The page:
Saturday, August 1, 2009

Sermon for the Ninth Sunday after Pentecost

Sermon for the Ninth Sunday after Pentecost (August 2, 2009)
Based on a sermon by Luther (LW 23:40)

John 6:35—I am the bread of life; whoever comes to me shall not hunger, and whoever believes in me shall never thirst. (ESV).

We’ve heard this Bible verse so many times, that it doesn’t sound very unusual. But take a step back from this for a moment. How can a man be bread? That’s an absurd statement coming from the mouth of Jesus.

The people who first heard it probably thought it was absurd, too. Their dialogue with Jesus in the Gospel lesson shows how confused they were. They were running after Jesus to be fed just like he had fed them on the hillside on the other side of the lake. But then Jesus tells them, “I am the Bread of Life.”

Wouldn’t you have been confused, too? Your stomach would have been full from the bread you ate on the other side of the lake. But what does this fellow mean by saying that HE is bread? You would have seen Jesus there, wearing some drab garment at the time since He was a poor man. He Himself spoke of His poverty in Matt. 8[:20]: “Foxes have holes, and birds of the air have nests; but the Son of Man has nowhere to lay His head.” In spite of this He says: “I am the Bread of Life. I am the One who can teach, satisfy, feed, and preserve the entire world, and give it life.” Though He Himself does not have a crust of bread to eat, He offers to become physician and helper to others.

To the people and to their thoughts about him, Jesus could not have given a reply that would have confused them more. It would be just as absurd if I were to send an email to the president, telling him “President Obama, I have all the answers you need. I can solve the recession, provide quality national health care, pay off the national debt, and in order to help the country afford this, I will donate as much money as this church can hold a hundred times over.” But where would I get this money if I can’t even pay off my own debt? How do you suppose my offer would be received? It would be ignored as a stupid prank. Perhaps some men in black suits and sunglasses might have some questions to ask me. And if I really believed what I had written, it would only be right for me to be taken off for some psychiatric treatment.

The people in our text may have thought Jesus was mentally ill when he said: “I am the bread of life.” It is, indeed, a strange way of talking, to ask someone to eat of a person who stands before him and says: “I am the bread of life,” offered to the whole world as food and nourishment, for all to find life and salvation in Him. The minds of the people were blinded by sin. They were fixed on grain and bread, but here Christ speaks of receiving him spiritually. And even though he stood before them as a pauper, He presents himself to them as bread, food, and nourishment which not only preserves life and refreshes the body, but a bread which gives eternal life to him who eats it. This he declares later on in the chapter, v. 58, where he says, he who feeds on this bread will live forever. This bread is to be a preservative against death. It’s as if a physician or a pharmacist were to tell a patient: “I will give you a medicine that will save you from death. You will no longer live in fear of death. You are now immune to death.”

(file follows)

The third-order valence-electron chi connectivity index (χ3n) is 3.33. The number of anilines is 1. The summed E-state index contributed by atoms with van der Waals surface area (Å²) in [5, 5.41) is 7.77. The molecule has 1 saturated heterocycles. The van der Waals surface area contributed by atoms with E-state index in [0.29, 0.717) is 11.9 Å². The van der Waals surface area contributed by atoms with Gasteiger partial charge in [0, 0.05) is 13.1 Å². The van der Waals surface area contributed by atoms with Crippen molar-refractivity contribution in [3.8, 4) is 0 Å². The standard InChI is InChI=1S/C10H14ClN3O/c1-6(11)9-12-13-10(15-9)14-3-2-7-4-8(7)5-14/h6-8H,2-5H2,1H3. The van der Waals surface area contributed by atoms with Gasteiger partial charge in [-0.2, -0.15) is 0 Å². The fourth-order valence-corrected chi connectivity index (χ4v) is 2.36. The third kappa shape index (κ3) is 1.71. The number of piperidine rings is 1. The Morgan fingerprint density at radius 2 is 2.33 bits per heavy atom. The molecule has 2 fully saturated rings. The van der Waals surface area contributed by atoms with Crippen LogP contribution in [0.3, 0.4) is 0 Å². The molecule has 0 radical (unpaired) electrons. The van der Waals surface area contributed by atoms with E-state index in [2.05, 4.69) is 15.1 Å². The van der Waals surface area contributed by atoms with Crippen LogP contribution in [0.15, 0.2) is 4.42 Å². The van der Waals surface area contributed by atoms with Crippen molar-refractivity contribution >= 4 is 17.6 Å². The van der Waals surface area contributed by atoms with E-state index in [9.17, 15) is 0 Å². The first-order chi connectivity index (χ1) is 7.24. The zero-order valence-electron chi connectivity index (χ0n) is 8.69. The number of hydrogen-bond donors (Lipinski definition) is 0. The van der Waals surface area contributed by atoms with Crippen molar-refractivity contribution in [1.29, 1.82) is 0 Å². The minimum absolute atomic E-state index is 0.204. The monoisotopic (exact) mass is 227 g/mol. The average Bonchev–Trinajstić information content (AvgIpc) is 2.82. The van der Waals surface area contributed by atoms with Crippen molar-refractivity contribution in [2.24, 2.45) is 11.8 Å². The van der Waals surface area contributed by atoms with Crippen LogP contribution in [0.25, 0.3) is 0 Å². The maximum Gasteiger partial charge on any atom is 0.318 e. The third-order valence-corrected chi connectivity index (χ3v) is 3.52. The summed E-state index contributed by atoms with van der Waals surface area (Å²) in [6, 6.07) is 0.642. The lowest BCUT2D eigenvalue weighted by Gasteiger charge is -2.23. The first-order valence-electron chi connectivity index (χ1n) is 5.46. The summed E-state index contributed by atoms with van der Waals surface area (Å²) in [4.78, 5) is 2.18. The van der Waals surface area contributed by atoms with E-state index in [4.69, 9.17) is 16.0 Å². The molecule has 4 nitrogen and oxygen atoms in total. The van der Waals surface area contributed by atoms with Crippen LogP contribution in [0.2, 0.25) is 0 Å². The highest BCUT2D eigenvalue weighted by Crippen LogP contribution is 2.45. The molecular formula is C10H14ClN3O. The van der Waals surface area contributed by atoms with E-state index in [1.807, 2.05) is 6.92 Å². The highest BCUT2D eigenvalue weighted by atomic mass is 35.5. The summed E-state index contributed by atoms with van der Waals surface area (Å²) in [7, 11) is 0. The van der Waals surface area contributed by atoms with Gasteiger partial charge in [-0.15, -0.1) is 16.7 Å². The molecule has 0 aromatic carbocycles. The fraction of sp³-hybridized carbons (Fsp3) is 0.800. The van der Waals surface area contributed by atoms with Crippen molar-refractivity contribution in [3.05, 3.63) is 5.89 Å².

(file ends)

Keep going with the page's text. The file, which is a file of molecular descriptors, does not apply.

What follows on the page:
The people could not comprehend this promise of a food or drink which would grant deliverance from death and give eternal life to him who takes it. Anyone who eats it will live and will be able to say: “I shall not fear you, death. You cannot harm me, for I have eaten the Bread of Life.” Even if every possible way of dying were heaped upon a person and attacked him fiercely, all death-delivering methods would not be able to consume and devour him, because Christ will resurrect him on the Last Day. Even if a person lay buried a thousand feed under the grass with his flesh rotting away, he would still live again.

Our Lord gets a bit more specific about what it means to be the Bread of Life when He says, whoever comes to me shall not hunger, and whoever believes in me shall never thirst. With these words, Jesus declares: “I will give you life so surely that you will never hunger or thirst, that is, you will never die. You will have enough to eat and to drink forevermore, that is, you will live in all eternity.” Jesus could hardly be more clear here. He is the God-given Bread and Food. Whoever eats this bread shall live forever and be satisfied, without ever hungering and thirsting. Jesus says: “He who comes to Me,” and then He then interprets those words even further when He says, “He who believes in Me.” To come to Christ is the same as to believe in Christ. That is what it means to have the bread and eat it. To eat, to come to Christ, and to believe in Christ are all one and the same thing.